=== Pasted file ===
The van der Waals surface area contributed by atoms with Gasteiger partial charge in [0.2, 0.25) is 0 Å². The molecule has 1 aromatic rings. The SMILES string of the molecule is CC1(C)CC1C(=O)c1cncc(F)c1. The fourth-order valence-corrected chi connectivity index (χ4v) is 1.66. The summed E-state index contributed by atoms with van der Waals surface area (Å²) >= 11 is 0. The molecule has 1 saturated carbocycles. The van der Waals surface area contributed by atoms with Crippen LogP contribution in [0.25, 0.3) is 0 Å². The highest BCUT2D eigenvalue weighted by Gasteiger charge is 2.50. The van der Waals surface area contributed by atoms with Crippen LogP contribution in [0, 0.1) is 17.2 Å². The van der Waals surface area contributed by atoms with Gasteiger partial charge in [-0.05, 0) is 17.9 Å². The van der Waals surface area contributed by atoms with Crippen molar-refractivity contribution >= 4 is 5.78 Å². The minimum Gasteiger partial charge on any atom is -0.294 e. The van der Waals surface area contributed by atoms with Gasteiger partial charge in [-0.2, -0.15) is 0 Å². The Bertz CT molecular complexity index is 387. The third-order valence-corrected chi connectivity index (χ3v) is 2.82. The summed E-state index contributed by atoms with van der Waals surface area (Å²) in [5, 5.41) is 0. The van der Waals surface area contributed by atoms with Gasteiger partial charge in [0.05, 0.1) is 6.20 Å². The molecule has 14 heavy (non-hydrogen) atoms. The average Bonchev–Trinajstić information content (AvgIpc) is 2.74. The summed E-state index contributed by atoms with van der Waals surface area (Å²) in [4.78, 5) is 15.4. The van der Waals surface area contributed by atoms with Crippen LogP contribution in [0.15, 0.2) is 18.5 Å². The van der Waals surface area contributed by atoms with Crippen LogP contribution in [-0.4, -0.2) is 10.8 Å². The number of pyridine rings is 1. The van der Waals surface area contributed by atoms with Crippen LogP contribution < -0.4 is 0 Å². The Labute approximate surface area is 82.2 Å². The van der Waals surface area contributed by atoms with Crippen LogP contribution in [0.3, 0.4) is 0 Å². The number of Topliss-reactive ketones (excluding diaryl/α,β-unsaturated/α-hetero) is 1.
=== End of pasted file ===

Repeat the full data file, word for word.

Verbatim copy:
The van der Waals surface area contributed by atoms with Gasteiger partial charge in [0.2, 0.25) is 0 Å². The molecule has 1 aromatic rings. The SMILES string of the molecule is CC1(C)CC1C(=O)c1cncc(F)c1. The fourth-order valence-corrected chi connectivity index (χ4v) is 1.66. The summed E-state index contributed by atoms with van der Waals surface area (Å²) >= 11 is 0. The molecule has 1 saturated carbocycles. The van der Waals surface area contributed by atoms with Crippen LogP contribution in [0.25, 0.3) is 0 Å². The highest BCUT2D eigenvalue weighted by Gasteiger charge is 2.50. The van der Waals surface area contributed by atoms with Crippen LogP contribution in [0, 0.1) is 17.2 Å². The van der Waals surface area contributed by atoms with Gasteiger partial charge in [-0.05, 0) is 17.9 Å². The van der Waals surface area contributed by atoms with Crippen molar-refractivity contribution >= 4 is 5.78 Å². The minimum Gasteiger partial charge on any atom is -0.294 e. The van der Waals surface area contributed by atoms with Gasteiger partial charge in [-0.2, -0.15) is 0 Å². The Bertz CT molecular complexity index is 387. The third-order valence-corrected chi connectivity index (χ3v) is 2.82. The summed E-state index contributed by atoms with van der Waals surface area (Å²) in [5, 5.41) is 0. The van der Waals surface area contributed by atoms with Gasteiger partial charge in [0.05, 0.1) is 6.20 Å². The molecule has 14 heavy (non-hydrogen) atoms. The average Bonchev–Trinajstić information content (AvgIpc) is 2.74. The summed E-state index contributed by atoms with van der Waals surface area (Å²) in [4.78, 5) is 15.4. The van der Waals surface area contributed by atoms with Crippen LogP contribution in [0.15, 0.2) is 18.5 Å². The van der Waals surface area contributed by atoms with Crippen LogP contribution in [-0.4, -0.2) is 10.8 Å². The number of pyridine rings is 1. The van der Waals surface area contributed by atoms with Crippen LogP contribution < -0.4 is 0 Å². The Labute approximate surface area is 82.2 Å². The van der Waals surface area contributed by atoms with Crippen LogP contribution in [0.3, 0.4) is 0 Å². The number of Topliss-reactive ketones (excluding diaryl/α,β-unsaturated/α-hetero) is 1.